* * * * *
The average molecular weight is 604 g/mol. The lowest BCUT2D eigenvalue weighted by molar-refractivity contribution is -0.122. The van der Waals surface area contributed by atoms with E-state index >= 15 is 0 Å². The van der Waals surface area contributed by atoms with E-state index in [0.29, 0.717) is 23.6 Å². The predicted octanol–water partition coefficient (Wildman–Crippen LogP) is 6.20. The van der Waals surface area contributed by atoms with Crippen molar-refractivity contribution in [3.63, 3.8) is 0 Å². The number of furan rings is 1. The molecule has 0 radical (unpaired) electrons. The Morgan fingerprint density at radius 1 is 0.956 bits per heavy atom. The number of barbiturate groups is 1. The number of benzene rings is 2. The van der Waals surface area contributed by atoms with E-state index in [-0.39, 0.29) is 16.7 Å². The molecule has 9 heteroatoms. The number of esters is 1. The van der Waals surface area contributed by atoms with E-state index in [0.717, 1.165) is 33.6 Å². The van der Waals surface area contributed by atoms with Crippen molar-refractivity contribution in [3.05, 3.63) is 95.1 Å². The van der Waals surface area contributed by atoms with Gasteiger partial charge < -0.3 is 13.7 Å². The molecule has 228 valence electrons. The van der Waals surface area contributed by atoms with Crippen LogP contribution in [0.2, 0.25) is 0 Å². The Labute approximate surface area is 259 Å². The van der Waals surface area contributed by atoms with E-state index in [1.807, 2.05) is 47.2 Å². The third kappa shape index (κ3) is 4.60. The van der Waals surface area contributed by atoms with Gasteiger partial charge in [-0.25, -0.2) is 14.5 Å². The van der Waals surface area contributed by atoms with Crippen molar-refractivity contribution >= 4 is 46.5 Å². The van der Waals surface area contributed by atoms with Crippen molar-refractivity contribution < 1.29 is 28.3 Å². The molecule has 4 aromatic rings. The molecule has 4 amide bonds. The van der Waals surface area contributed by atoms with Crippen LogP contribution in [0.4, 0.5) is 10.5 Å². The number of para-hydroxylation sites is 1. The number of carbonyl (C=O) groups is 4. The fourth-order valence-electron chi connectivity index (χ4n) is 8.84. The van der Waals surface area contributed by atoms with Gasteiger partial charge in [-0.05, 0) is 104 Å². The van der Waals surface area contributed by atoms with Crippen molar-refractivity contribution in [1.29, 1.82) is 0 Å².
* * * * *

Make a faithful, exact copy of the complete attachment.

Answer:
The average molecular weight is 604 g/mol. The lowest BCUT2D eigenvalue weighted by molar-refractivity contribution is -0.122. The van der Waals surface area contributed by atoms with E-state index >= 15 is 0 Å². The van der Waals surface area contributed by atoms with E-state index in [0.29, 0.717) is 23.6 Å². The predicted octanol–water partition coefficient (Wildman–Crippen LogP) is 6.20. The van der Waals surface area contributed by atoms with Crippen molar-refractivity contribution in [3.63, 3.8) is 0 Å². The number of furan rings is 1. The molecule has 0 radical (unpaired) electrons. The Morgan fingerprint density at radius 1 is 0.956 bits per heavy atom. The number of barbiturate groups is 1. The number of benzene rings is 2. The van der Waals surface area contributed by atoms with E-state index in [-0.39, 0.29) is 16.7 Å². The molecule has 9 heteroatoms. The number of esters is 1. The van der Waals surface area contributed by atoms with E-state index in [0.717, 1.165) is 33.6 Å². The van der Waals surface area contributed by atoms with Crippen molar-refractivity contribution in [3.05, 3.63) is 95.1 Å². The van der Waals surface area contributed by atoms with Gasteiger partial charge < -0.3 is 13.7 Å². The molecule has 228 valence electrons. The van der Waals surface area contributed by atoms with Crippen LogP contribution in [0.2, 0.25) is 0 Å². The Labute approximate surface area is 259 Å². The van der Waals surface area contributed by atoms with E-state index in [1.807, 2.05) is 47.2 Å². The third kappa shape index (κ3) is 4.60. The van der Waals surface area contributed by atoms with Gasteiger partial charge in [-0.25, -0.2) is 14.5 Å². The van der Waals surface area contributed by atoms with Crippen molar-refractivity contribution >= 4 is 46.5 Å². The van der Waals surface area contributed by atoms with Crippen molar-refractivity contribution < 1.29 is 28.3 Å². The molecule has 4 aromatic rings. The molecule has 4 amide bonds. The van der Waals surface area contributed by atoms with Crippen LogP contribution in [0.4, 0.5) is 10.5 Å². The number of para-hydroxylation sites is 1. The number of carbonyl (C=O) groups is 4. The fourth-order valence-electron chi connectivity index (χ4n) is 8.84. The van der Waals surface area contributed by atoms with Gasteiger partial charge in [-0.05, 0) is 104 Å². The van der Waals surface area contributed by atoms with Crippen molar-refractivity contribution in [1.29, 1.82) is 0 Å².